Diatribes - Computer, Economic & Political

This blog is really just for me. If you find something interesting on it, leave me a comment. If you disagree with something, let me know what and why. In this blog I am just putting some of my thoughts for computers, the economy, politics, and other topics in writing.

22 October 2005

Re: Economic Squeeze on Firms, Squeezes Workers. Duh

This is my full response to the preceding article (article posted here). I agree this is a problem. My response is more that you want to read (probably) but feel free to disagree on any point.

Basically whatever the cause; the marginal productivity of labor and capital must be the same or else we will substitute one for the other. Since labor prices (wages) are distorted by immobility (see footnote 1), and capital right now is quite cheap (low interest rates); either the price of capital must rise (higher interest rates) or the price of labor must fall.

Normally this increase in interest rates would be softened by people saving more, but nobody is (see footnote 2). And whatever they do save is gobbled up by idiot Government deficits.

Another problem is that our idiot government policy driving the healthcare issue is that the government offers free (to companies) alternatives to expensive healthcare. Workers get government insurance so they don't complain as much or fight as hard for healthcare. In the same way social security is massively decreasing savings, so when companies need capital to replace expensive labor, they can't get it (there is no cheap capital since the government has gobbled it up).

The way this will be fixed is three fold. The government fixes their act (stops spending, interest rates rise), the economy straightens itself out. Or more likely the government doesn't fix anything, the economy continues to go wack, citizens get angry, reformers get
elected, the government fixes things, but not early enough to avoid a recession because of crushing debt, low savings rate, low relative wages. Unions could be a temporary solution. Demand a livable wage and decent benefits. That would force out of America all those industries that really "can't compete", and leave those that can (with innovation or replacing workers with capital). Then we could retrain those laborers.

For a long time I have held the belief that the American economy is built on sand. We don't actually make stuff. The Chinese do, and they sell it to us. We provide services, and to whom? Not to the Chinese, but to ourselves. So the Chinese (or anyone else in their situation) are amassing more an more American capital (in exchange for their stuff), offering more and more stuff now for future payments. Eventually the Chinese repo man will come around, and you know what he'll find? A bunch of hard-working English and liberal arts majors, skilled in services, without real value.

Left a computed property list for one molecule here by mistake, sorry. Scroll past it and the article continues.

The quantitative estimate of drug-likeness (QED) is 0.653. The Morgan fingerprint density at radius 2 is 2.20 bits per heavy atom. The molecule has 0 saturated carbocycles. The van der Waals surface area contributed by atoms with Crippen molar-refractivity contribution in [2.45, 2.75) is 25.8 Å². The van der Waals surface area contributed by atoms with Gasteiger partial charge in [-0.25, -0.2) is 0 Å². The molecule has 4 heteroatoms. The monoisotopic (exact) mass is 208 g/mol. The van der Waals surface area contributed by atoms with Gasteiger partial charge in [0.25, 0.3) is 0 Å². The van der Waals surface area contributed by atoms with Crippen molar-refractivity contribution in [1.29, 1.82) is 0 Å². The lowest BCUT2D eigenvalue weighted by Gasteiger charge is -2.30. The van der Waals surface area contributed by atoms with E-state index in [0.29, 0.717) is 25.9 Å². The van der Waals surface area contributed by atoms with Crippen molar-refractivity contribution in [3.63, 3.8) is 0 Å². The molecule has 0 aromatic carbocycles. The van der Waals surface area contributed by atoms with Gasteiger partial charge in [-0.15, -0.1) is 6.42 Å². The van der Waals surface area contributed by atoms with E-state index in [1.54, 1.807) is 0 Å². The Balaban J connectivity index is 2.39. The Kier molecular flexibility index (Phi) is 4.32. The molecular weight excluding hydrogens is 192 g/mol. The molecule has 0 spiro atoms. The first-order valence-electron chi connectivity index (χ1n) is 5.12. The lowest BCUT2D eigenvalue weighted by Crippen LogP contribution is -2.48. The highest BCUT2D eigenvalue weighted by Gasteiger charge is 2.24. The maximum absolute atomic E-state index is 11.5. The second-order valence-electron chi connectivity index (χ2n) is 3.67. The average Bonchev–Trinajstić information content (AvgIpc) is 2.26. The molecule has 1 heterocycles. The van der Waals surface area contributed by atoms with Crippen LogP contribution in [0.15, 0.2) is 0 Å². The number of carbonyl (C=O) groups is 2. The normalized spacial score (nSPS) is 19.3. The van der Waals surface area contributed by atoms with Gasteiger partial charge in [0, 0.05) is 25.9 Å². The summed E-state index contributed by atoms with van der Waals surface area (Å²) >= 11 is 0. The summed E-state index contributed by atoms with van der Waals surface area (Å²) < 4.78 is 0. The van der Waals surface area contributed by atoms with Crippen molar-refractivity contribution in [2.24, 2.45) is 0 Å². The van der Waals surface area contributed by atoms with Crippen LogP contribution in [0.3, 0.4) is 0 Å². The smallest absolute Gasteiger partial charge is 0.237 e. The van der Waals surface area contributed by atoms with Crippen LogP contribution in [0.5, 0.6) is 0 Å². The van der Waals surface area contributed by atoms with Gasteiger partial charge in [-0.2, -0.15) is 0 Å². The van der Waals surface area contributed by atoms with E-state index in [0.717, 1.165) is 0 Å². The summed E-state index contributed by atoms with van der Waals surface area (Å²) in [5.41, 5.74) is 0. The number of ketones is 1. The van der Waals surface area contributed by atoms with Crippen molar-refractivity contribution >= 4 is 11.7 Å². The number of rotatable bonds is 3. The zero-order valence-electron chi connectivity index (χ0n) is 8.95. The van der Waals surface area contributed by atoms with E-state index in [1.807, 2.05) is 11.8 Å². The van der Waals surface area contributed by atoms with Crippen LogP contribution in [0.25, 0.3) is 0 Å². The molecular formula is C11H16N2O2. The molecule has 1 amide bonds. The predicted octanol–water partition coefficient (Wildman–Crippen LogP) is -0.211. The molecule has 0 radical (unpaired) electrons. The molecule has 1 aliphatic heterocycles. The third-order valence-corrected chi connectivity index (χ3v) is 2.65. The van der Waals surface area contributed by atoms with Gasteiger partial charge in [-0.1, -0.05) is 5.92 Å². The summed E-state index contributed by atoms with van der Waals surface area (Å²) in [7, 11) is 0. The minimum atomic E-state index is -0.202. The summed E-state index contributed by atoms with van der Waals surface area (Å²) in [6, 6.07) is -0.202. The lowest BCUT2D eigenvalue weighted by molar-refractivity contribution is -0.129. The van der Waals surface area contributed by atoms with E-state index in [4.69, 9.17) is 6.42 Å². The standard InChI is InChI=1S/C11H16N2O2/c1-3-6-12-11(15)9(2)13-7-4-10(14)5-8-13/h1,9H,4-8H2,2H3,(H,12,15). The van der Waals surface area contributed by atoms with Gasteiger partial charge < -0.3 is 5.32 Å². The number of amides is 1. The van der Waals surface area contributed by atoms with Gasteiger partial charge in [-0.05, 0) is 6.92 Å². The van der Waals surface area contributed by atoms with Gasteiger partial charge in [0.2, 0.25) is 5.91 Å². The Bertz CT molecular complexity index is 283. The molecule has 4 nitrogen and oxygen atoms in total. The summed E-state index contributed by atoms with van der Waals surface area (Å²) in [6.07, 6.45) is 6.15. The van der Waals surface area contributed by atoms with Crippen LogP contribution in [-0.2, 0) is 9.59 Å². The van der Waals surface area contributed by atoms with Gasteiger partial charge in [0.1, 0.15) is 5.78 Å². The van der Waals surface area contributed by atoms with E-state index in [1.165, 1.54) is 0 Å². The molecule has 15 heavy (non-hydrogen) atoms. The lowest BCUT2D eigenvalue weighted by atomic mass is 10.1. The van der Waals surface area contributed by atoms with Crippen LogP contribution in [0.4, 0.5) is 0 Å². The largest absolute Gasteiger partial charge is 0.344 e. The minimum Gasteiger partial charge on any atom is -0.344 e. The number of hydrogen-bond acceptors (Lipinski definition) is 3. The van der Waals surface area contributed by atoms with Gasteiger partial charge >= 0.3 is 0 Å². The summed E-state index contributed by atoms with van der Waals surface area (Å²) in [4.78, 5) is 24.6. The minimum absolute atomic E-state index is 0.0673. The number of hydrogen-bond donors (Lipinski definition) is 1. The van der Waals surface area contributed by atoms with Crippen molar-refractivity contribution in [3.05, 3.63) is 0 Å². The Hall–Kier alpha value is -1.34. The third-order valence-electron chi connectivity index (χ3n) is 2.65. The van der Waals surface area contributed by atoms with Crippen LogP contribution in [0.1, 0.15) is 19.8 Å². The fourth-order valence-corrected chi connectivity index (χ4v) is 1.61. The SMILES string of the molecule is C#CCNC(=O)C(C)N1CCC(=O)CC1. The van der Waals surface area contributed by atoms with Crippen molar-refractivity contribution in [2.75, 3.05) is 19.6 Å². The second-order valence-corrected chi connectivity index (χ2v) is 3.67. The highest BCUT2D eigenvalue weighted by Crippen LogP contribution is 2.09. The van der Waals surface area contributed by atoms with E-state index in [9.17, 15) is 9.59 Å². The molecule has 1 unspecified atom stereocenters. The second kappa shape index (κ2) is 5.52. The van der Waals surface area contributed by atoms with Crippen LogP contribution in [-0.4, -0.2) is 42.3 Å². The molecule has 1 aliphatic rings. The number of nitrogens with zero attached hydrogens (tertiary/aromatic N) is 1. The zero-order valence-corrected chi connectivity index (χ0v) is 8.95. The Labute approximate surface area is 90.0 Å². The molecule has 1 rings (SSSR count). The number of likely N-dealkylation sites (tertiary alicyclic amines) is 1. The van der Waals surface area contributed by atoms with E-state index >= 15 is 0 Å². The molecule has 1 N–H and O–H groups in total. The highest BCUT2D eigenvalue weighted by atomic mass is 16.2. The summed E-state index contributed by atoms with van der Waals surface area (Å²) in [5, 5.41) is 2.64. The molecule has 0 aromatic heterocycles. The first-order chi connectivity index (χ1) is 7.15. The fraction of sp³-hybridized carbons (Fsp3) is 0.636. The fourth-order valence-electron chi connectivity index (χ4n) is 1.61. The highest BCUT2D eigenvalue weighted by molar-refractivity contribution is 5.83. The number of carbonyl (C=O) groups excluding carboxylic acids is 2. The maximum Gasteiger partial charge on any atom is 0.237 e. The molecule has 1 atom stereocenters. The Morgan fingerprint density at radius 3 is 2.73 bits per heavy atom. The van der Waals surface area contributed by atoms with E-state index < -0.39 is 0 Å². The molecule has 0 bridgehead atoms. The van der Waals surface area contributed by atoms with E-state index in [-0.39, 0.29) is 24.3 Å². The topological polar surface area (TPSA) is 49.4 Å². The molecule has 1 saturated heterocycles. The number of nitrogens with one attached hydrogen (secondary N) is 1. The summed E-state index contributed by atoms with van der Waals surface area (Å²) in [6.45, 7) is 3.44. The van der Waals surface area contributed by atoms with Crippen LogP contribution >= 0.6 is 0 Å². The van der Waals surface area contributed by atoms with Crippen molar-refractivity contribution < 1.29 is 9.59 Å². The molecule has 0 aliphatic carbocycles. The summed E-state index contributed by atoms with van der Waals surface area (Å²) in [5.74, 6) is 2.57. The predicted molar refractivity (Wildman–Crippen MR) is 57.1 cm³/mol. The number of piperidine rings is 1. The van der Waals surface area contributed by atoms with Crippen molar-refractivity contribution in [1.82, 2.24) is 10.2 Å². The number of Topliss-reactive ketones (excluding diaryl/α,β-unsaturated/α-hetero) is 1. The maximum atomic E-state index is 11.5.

What is driving these all-consuming efficiency demands? Two things: American consumers demanding cheap goods; and arguably more important, stock owners demanding higher dividends (or the decision makers get ousted). Thus wealth travels from those buying goods (the average person) to those owning stock (the rich). So yes the divide will grow. The solution to this problem proves non-trivial, I don't know a
clear one short of restructuring our system, or forcing everyone have more charity.

1. This is the natural shifting of wealth that trade enables. We see distortions because of this simple fact: capital is mobile, labor is not. Thus we see distortions, not in the capital market, but the labor market. There are two solutions to this problem, accept a lower
standard of living, or allow labor more mobility. Both will have a similar effect, wages will fall in industrialized countries, labor will increase, Earth will move closer towards even distribution of wealth.

2. Idiot government policy is also driving this. After massive deficits gobbled up the meager American savings, they moved elsewhere. This comes at a cost, we get stuff and capital now, they get power over us in the future (maintained by holding American dollars). With the government offering low interest rates, for banks to make money
they must pay out even lower interest rates. Thus it is not attractive to save.


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